In April 2018, The Waste Management Association of Australia (WMAA) called on both Federal and State Governments to implement their $150 million plan to 're-boot' the local recycling industry and spurn the creation of a circular economy.[7] Under the proposal, the money would be spent developing the manufacturing infrastructure needed to process recyclable waste domestically, rather than exporting it overseas.

As described by Green Industries SA, ‘A Circular Economy is an alternative to the wasteful traditional ‘linear’ economy based on ‘take, make, use and dispose’. It is a self-sustaining system driven by renewable energy and an imperative to keep material resources in use, or ‘circulating’ for as long as possible.’[8]

 Circular Economy Recycling.png 

Green Industries SA states that the creation of a Circular Economy would create 25,700 jobs in South Australia alone.[9] In addition to this figure, Chief executive of WMAA, Gayle Sloan said 10 jobs could be created for every 10,000 tonnes of recycled material in Australia. [10]

Win for business and industry  

Globally, manufacturing and processing industries (such as recycling facilities) are experiencing a major transition to automation (as sited above in the 4th Industrial Revolution).  With the China Export Ban, there is huge opportunity for Australian companies to invest in new machinery and recycling processes to leverage the current market opportunity.  This would result in business solving a major problem and thus, generating profits for stakeholders and the industry.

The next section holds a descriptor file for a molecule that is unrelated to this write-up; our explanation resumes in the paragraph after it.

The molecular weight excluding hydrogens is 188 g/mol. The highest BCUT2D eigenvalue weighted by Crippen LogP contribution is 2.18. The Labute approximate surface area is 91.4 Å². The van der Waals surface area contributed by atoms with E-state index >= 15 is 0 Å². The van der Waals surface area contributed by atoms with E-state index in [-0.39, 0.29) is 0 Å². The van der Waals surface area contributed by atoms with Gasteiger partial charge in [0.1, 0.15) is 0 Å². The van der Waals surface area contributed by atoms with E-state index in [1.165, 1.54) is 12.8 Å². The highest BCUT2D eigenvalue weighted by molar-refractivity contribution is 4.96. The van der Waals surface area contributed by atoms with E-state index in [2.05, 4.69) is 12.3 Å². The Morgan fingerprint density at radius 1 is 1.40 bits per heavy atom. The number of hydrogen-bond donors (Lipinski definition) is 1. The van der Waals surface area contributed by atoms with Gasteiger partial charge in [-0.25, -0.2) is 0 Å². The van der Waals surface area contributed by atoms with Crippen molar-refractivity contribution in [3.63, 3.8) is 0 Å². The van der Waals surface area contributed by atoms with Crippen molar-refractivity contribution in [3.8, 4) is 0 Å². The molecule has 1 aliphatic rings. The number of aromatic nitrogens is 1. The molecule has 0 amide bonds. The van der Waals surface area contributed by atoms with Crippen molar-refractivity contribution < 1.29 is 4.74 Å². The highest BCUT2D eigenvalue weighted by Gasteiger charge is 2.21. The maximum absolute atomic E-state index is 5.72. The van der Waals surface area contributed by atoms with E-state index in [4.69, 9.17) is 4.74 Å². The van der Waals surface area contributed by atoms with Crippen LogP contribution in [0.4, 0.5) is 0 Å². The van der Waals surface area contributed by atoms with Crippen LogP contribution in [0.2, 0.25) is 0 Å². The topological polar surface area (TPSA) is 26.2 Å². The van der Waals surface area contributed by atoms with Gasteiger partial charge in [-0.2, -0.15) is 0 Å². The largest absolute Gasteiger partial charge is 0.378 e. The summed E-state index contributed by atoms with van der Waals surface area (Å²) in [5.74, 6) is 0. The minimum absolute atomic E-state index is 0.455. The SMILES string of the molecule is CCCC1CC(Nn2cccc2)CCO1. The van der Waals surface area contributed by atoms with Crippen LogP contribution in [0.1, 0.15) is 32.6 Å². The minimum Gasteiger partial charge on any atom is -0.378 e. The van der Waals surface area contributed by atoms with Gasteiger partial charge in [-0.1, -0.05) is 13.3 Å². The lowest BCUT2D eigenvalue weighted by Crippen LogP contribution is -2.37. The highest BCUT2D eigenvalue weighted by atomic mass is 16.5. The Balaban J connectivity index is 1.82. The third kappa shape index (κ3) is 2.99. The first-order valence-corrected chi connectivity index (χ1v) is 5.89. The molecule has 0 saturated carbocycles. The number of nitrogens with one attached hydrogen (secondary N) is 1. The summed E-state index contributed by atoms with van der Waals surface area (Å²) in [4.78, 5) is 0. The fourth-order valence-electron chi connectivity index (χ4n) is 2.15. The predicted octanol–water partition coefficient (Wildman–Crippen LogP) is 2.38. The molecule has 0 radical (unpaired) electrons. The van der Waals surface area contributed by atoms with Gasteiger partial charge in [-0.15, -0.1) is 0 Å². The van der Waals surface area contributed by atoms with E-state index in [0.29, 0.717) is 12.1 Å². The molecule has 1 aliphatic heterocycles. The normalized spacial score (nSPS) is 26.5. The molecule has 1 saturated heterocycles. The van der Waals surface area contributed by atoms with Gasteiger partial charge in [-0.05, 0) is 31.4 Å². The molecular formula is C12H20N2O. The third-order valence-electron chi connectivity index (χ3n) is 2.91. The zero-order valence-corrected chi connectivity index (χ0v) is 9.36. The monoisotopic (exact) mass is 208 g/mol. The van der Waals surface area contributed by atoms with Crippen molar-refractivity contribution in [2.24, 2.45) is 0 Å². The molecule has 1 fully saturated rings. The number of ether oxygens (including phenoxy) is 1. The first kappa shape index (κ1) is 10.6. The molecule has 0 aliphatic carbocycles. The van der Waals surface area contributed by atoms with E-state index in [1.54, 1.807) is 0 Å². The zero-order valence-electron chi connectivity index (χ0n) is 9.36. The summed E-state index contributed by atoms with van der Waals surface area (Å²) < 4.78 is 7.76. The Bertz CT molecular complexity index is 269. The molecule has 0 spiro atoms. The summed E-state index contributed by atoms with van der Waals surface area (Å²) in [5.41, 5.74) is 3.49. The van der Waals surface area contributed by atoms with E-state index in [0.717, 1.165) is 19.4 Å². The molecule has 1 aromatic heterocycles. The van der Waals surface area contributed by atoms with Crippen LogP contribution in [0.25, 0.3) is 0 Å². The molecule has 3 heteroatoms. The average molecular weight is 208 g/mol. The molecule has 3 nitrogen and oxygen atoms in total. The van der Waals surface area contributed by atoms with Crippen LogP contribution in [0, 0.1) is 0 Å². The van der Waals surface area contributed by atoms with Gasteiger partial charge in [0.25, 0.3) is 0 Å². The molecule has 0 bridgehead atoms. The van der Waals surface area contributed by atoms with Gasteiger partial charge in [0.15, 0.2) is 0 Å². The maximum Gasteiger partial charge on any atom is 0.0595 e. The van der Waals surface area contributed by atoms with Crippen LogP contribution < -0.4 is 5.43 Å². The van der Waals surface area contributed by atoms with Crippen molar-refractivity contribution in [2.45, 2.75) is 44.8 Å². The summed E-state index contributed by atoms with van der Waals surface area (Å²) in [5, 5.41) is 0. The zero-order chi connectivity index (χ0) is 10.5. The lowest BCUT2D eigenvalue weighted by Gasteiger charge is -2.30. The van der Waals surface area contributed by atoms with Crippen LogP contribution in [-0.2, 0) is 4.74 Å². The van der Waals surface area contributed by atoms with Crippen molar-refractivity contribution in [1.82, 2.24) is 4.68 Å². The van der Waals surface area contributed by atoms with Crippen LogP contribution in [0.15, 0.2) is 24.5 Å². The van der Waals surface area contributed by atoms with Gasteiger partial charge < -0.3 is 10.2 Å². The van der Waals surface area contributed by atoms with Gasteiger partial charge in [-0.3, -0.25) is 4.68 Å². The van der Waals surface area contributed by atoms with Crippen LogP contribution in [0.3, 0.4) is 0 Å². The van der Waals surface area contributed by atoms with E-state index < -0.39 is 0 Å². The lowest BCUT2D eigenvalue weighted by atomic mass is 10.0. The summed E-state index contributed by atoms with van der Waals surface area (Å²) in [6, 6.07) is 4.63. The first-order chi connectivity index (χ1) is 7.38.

Australia can position itself as a global leader in the recycling field. Currently, the world’s first 'e-waste ‘micro-factory' has been launched at the University of New South Wales, allowing discarded smartphones and computerware to be transformed into valuable materials that can be reused for 3D printing.[11] This is just one example of how business and industry can utilise new, Industry 4.0 technologies in the recycling industry.


Container Deposit Systems believes the current recycling climate is just the start of what is to come.  Industry and government need to act now to ensure Australia can manage its increasing waste and businesses can continue to operate in a profitable environment.  Container Deposit Systems works with recycling facilities across Australia to support improvements in manufacturing and processing as well as identify opportunities for growth.  These improvements can be vital in ensuring recycling facilities can transition to the new recycling economy in Australia.